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February 2004 Contents

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Russell on Nuclear Deterrence

Generality and Disimilarity

The Russell Cambridge Companion

Early News Reports on Russell

Traveler’s Diary

ambiguity, dissimilarity and conjunction failure

Rui Zhu

When a general term is used to describe very different things, may we still treat it as the same general term? This question has survived centuries of debate in ontology. Plato's problem of the being of non-being is a product of his positive answer to it. Russell thinks that Plato's problem can be avoided by treating some key general terms as ambiguous. Although the ontological context is no longer relevant today, the issue remains interesting, for it still challenges our intuition concerning what counts as a legitimate sentence. In this paper, I will discuss a group of sentences such as “The chair and question are hard” that use a general term to describe (or subsume) drastically different objects. While there is an obvious quaintness with such a sentence, what shall we do with it? Shall we disallow it for the reason that its general term is ambiguous (Bertrand Russell thinks so), or shall we deem it permissible, only with its quaintness attributed to the dissimilarity of the objects (Quine thinks so)? I will argue that such a conjunction is not permissible, but Quine might be right that there is no ambiguity involved in the general term itself. Instead of attributing the conjunction failure to the ambiguity of the term, I will construct a rule (based on the rule of contraction in transformational grammar) to bar such conjunctions.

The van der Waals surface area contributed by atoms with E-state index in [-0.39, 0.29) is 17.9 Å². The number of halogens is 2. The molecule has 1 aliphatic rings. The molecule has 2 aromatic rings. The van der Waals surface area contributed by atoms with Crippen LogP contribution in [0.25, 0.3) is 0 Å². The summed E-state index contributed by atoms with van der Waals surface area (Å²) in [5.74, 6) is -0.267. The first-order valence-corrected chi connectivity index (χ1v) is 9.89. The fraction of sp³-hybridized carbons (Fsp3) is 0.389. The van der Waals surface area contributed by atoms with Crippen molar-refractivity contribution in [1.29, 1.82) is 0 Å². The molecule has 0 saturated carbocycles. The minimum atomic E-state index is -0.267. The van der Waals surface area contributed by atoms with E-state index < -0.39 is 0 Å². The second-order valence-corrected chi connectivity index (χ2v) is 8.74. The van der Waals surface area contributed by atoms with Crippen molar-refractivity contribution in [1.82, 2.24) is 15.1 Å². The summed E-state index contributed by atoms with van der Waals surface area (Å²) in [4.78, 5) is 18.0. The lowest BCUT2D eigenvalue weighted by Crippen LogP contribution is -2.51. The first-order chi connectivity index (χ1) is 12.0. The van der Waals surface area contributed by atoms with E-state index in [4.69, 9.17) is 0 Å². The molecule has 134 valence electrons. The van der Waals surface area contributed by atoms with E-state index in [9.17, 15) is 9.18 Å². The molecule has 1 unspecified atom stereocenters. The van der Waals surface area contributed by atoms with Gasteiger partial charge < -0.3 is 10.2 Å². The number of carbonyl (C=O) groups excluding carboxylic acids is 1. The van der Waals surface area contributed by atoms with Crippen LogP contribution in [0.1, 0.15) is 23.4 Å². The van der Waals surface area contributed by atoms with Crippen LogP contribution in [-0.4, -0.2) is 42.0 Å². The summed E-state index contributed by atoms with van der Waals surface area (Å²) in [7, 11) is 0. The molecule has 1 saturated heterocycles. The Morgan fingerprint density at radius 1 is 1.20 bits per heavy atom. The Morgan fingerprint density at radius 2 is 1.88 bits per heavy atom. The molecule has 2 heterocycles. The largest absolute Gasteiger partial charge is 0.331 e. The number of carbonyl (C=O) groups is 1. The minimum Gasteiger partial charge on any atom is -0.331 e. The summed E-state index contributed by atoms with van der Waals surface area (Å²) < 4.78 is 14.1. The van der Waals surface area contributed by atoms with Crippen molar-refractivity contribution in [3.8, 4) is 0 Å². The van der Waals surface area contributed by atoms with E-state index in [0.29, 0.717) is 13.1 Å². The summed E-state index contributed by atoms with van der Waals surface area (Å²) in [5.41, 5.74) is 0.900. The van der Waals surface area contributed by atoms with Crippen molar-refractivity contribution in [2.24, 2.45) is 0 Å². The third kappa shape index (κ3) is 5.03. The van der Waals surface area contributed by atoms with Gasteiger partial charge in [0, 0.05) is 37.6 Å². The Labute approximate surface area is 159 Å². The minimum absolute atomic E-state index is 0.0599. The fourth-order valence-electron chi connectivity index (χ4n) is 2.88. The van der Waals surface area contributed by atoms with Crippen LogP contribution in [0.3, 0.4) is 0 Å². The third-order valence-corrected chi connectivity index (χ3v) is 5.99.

In The Sophist, Plato compares

(1) The not-great is not-great,
(2) The not-beautiful is not-beautiful,
(3) The not-being is not-being. [1]